“WHEN people ask: ‘Has cancer changed you?’ I say: ‘Yes. I think it’s changed me for the better’.”

It’s not something you’d expect someone with stage 4 skin cancer to say. But Jacqui Drake is extraordinarily positive in dealing with terminal illness, and says it has spurred her on to embrace life and help others.

“People are frightened to talk about cancer,” says Jacqui, of Apperley Bridge. “When I’m at hospital I find that other cancer patients open up to me, yet they find it difficult to talk to their closest relatives. Having cancer has given me empathy, and has made me stand up for things I believe in.

“I am terminally ill with stage 4 malignant melanoma, but I’m living every single day with absolute positivity. I know firsthand how difficult it is to be diagnosed and to talk about this terrible disease. I remember driving all the way back from hospital knowing I had to break the news to my parents that I was going to have a lung removed. That was my lowest point, but I knew it was something we had to talk about.”

Now Jacqui has “bared all”- posing naked to show that cancer doesn’t have to define who you are. “This image is me baring my soul so I can help other people, both patients and their loved ones,” says Jacqui. “I have cancer, but I’m not hiding away. Life is a gift - that’s something we don’t say enough. We’re too busy taking life for granted.”

Jacqui, 55, did the nude photo-shoot as part of her campaign to raise £1million for the Bexley Wing at St James’s Hospital in Leeds, where she has treatment. Determined to give something back, she launched ‘Jacqui’s Million’, which has caught the imagination of people across the district. Says Jacqui: “I’ve had so much support, people have done all sorts of things - jumping out of ‘planes, doing the Great North Run, putting together a Christmas “carol-o-thon”. Traders at St James's Market in Bradford raised £15,000 from a traders' ball last year.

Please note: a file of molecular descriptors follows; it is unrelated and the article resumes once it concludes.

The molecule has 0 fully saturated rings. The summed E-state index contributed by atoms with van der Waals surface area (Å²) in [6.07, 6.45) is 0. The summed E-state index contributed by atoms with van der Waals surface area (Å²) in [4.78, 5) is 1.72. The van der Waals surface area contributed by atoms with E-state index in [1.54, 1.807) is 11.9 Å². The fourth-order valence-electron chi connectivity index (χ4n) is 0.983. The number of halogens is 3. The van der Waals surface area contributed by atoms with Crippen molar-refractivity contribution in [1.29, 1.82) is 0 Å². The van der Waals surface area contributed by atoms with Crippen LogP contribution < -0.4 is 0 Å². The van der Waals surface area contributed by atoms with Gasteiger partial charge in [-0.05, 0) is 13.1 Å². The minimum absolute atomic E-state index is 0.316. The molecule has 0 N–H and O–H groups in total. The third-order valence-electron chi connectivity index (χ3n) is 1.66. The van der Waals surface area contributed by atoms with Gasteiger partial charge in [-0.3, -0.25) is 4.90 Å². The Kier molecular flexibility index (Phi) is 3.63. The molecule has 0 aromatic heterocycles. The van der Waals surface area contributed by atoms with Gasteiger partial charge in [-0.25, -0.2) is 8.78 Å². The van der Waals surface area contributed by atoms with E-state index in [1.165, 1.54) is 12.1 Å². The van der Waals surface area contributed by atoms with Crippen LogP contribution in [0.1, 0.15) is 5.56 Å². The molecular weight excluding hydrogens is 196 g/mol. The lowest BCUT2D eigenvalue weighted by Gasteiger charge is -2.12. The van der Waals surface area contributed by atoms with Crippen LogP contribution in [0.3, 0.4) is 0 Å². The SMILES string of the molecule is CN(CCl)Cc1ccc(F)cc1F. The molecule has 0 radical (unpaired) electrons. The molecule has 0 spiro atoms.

“My goal is to raise £1 million for the continued care of cancer patients at the Bexley Wing where, over the last 10 years, I’ve been treated and cared for by the most amazing doctors, nurses, surgeons and oncologists.”

This week is Sun Awareness Week, highlighting the dangers of over-exposure to the sun and promoting safe behaviour. According to the British Association Of Dermatologists, 80per cent people fail to apply sunscreen before going out in the sun, and 70 per cent fail to re-apply sunscreen every two hours, as recommended. Jacqui aims to raise awareness of skin cancer prevention, and plans to give talks in schools.

An award-winning dance teacher and choreographer, Jacqui has always been fit. She's the principal of Debut Academy in Shipley, has choreographed for and performed with many local dramatic societies, and worked alongside artists such as Mark Owen from Take That, McFly and Bradford’s Gareth Gates.

But in 1991, a small mole on her leg changed everything. Jacqui had it checked and was diagnosed with malignant melanoma. She had an operation to remove it, but nearly 18 years later a secondary cancer was found. “I found a lump in the same place. I was told it had returned and was referred to St James’s Hospital to have the lump removed. It was the size of a golf ball,” she says.